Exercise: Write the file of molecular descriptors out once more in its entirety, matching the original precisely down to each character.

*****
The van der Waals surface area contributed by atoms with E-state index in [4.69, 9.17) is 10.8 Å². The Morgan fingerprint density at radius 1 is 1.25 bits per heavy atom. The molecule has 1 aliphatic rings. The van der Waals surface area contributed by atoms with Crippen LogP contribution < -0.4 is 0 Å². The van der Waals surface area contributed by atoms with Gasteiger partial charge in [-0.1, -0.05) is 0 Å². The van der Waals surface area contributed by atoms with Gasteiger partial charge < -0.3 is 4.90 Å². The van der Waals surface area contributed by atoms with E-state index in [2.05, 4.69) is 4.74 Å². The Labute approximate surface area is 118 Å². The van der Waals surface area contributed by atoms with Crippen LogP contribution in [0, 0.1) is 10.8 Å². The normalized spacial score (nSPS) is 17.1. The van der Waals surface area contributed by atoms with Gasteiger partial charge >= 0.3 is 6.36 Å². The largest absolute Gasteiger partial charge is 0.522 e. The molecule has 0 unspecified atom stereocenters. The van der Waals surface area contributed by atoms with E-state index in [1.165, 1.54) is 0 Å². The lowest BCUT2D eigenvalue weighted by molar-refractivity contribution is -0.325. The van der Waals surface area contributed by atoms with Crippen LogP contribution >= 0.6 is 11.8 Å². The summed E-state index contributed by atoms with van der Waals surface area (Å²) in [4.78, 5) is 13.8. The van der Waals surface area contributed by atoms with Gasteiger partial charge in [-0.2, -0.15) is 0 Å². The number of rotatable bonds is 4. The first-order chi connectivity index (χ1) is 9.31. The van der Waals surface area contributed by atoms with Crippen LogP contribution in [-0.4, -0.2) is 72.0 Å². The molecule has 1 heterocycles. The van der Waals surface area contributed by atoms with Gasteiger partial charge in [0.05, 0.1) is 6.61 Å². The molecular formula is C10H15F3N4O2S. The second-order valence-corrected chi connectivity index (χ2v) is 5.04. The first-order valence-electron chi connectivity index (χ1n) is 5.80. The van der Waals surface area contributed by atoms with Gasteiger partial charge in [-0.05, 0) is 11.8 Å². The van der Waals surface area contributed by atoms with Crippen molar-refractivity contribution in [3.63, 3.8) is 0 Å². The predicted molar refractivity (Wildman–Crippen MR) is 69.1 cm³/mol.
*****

The van der Waals surface area contributed by atoms with E-state index in [4.69, 9.17) is 10.8 Å². The Morgan fingerprint density at radius 1 is 1.25 bits per heavy atom. The molecule has 1 aliphatic rings. The van der Waals surface area contributed by atoms with Crippen LogP contribution < -0.4 is 0 Å². The van der Waals surface area contributed by atoms with Gasteiger partial charge in [-0.1, -0.05) is 0 Å². The van der Waals surface area contributed by atoms with Gasteiger partial charge < -0.3 is 4.90 Å². The van der Waals surface area contributed by atoms with E-state index in [2.05, 4.69) is 4.74 Å². The Labute approximate surface area is 118 Å². The van der Waals surface area contributed by atoms with Crippen LogP contribution in [0, 0.1) is 10.8 Å². The normalized spacial score (nSPS) is 17.1. The van der Waals surface area contributed by atoms with Gasteiger partial charge >= 0.3 is 6.36 Å². The largest absolute Gasteiger partial charge is 0.522 e. The molecule has 0 unspecified atom stereocenters. The van der Waals surface area contributed by atoms with E-state index in [1.165, 1.54) is 0 Å². The lowest BCUT2D eigenvalue weighted by molar-refractivity contribution is -0.325. The van der Waals surface area contributed by atoms with Crippen LogP contribution >= 0.6 is 11.8 Å². The summed E-state index contributed by atoms with van der Waals surface area (Å²) in [4.78, 5) is 13.8. The van der Waals surface area contributed by atoms with Gasteiger partial charge in [-0.2, -0.15) is 0 Å². The number of rotatable bonds is 4. The first-order chi connectivity index (χ1) is 9.31. The van der Waals surface area contributed by atoms with Crippen LogP contribution in [-0.4, -0.2) is 72.0 Å². The molecule has 1 heterocycles. The van der Waals surface area contributed by atoms with Gasteiger partial charge in [0.05, 0.1) is 6.61 Å². The molecular formula is C10H15F3N4O2S. The second-order valence-corrected chi connectivity index (χ2v) is 5.04. The first-order valence-electron chi connectivity index (χ1n) is 5.80. The van der Waals surface area contributed by atoms with Gasteiger partial charge in [-0.05, 0) is 11.8 Å². The van der Waals surface area contributed by atoms with Crippen molar-refractivity contribution in [3.63, 3.8) is 0 Å². The predicted molar refractivity (Wildman–Crippen MR) is 69.1 cm³/mol.